State lawmakers are weighing whether to let those who have insurance to pay for injuries their dogs may cause ignore county leash laws and homeowner association rules.
Legislation crafted by Sen. Lori Klein, R-Anthem, would say that county ordinances which now require dogs in public parks and on public lands to be on a leash do not apply if the owner has at least $50,000 worth of liability coverage. Klein said there is no reason that owners of responsible, well-behaved dogs should not be allowed to let them run free.
But Klein is specifically annoyed by leash law rules of homeowner associations. And she said her legislation, SB 1065, would preclude HOAs from citing homeowners under rules that forbid a dog from sitting, unleashed, in an unfenced front yard.
The idea, though, ran into opposition at a Wednesday hearing of the Senate Committee on Government Reform, from law enforcement and animal control officers. Even. Sen. Frank Antenori, R-Tucson, questioned the wisdom of her plan.
And Klein, who already watered down her measure so it did not apply to city parks, could be forced to make even more changes in her plan if she hopes to make it law.
Klein said leash laws -- and HOA regulations in particular -- are sometimes overly aggressively enforced.
"I've had several of my constituents come to me about the fact that little old grandmother with her little Chihuahua is out with the dog, the dog gets off leash and she's fined,'' Klein said. She said 25 percent of fines levied by HOAs are for off-leash dogs.
"Most of it is very silly,'' Klein said.
She figures that having liability insurance against injuries and damages caused by animals shows an owner is responsible enough to have a pet off leash.
"If the dog is under control, he should be allowed to play (in the park) like a dog,'' she said.
But Phoenix Police Lt. Mark Cousins told committee members that insurance is not the answer.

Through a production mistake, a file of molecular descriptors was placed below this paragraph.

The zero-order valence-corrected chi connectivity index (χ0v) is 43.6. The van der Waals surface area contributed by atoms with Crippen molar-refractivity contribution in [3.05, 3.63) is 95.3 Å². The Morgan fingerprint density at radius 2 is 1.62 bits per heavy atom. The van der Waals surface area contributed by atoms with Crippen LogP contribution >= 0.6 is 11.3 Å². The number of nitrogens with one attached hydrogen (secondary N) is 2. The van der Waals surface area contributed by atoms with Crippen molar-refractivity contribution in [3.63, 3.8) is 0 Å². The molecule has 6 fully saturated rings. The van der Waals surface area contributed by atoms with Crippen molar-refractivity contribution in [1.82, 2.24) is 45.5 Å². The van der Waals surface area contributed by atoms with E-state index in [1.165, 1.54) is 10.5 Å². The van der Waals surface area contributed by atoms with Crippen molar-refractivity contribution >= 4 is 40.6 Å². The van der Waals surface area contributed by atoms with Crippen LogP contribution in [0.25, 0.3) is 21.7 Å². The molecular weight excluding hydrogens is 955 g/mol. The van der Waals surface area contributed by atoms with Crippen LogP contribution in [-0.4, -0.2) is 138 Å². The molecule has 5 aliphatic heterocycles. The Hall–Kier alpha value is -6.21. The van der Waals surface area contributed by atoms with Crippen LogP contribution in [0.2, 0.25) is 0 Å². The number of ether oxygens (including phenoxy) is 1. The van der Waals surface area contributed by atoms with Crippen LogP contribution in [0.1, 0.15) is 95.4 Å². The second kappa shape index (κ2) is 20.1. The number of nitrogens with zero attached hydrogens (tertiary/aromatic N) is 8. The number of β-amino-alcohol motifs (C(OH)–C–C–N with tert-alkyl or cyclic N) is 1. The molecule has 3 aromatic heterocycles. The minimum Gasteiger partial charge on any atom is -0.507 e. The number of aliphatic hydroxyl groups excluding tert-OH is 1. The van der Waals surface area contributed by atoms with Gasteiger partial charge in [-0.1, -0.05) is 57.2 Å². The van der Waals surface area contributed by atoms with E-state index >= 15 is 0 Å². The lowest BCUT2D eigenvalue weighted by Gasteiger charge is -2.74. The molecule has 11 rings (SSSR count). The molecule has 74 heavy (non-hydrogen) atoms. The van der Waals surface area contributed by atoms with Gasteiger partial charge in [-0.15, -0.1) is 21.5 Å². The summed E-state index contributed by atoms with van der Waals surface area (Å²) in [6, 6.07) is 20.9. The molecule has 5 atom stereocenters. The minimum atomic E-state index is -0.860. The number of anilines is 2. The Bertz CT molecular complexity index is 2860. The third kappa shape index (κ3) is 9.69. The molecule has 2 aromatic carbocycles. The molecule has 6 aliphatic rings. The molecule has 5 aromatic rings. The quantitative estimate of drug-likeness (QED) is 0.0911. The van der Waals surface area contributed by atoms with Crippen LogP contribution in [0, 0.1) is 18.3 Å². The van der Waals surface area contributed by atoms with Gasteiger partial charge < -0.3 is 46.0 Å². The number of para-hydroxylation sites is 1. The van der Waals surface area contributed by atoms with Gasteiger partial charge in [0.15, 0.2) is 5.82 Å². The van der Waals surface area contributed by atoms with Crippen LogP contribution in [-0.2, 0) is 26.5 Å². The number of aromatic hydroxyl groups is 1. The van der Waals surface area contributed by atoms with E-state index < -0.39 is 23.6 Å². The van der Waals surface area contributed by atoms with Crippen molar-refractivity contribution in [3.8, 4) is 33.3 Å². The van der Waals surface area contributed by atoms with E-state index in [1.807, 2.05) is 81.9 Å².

"Public safety is always best served by prevention as opposed to compensation,'' he said. Cousins said leash laws protect not only the general public but the animals themselves.
"Even good dogs that are under control can become uncontrolled under certain circumstances,'' he said. "I would assume even your well-controlled dogs, if my 4-year-old hit him with a toy or something, which is possible, they could become uncontrolled.''
Rodrigo Silva, director of Maricopa County Animal Care and Control, said Klein's proposed exemption from leash laws is flawed.
"It opens the door for bad owners to acquire an insurance (policy) and then be allowed to have their dogs at large, even if they are not under control,'' he told lawmakers.
Klein asked if Silva would be less opposed to her plan if the measure were crafted to say that leashes are unnecessary only if an animal is trained and under control. Silva said that is not the answer, questioning whether there could be a legally enforceable definition of "trained and under control.''
"And even under control dogs, given the right environment, may get out of control,'' he added.
Even if that could be resolved, Silva said the legislation creates new hurdles for animal control officers, as nothing in the proposal actually requires the dog owner to carry around the insurance policy. He said that could force his officers, when dealing with an off-leash dog, to have to follow an owner back home to find the paperwork.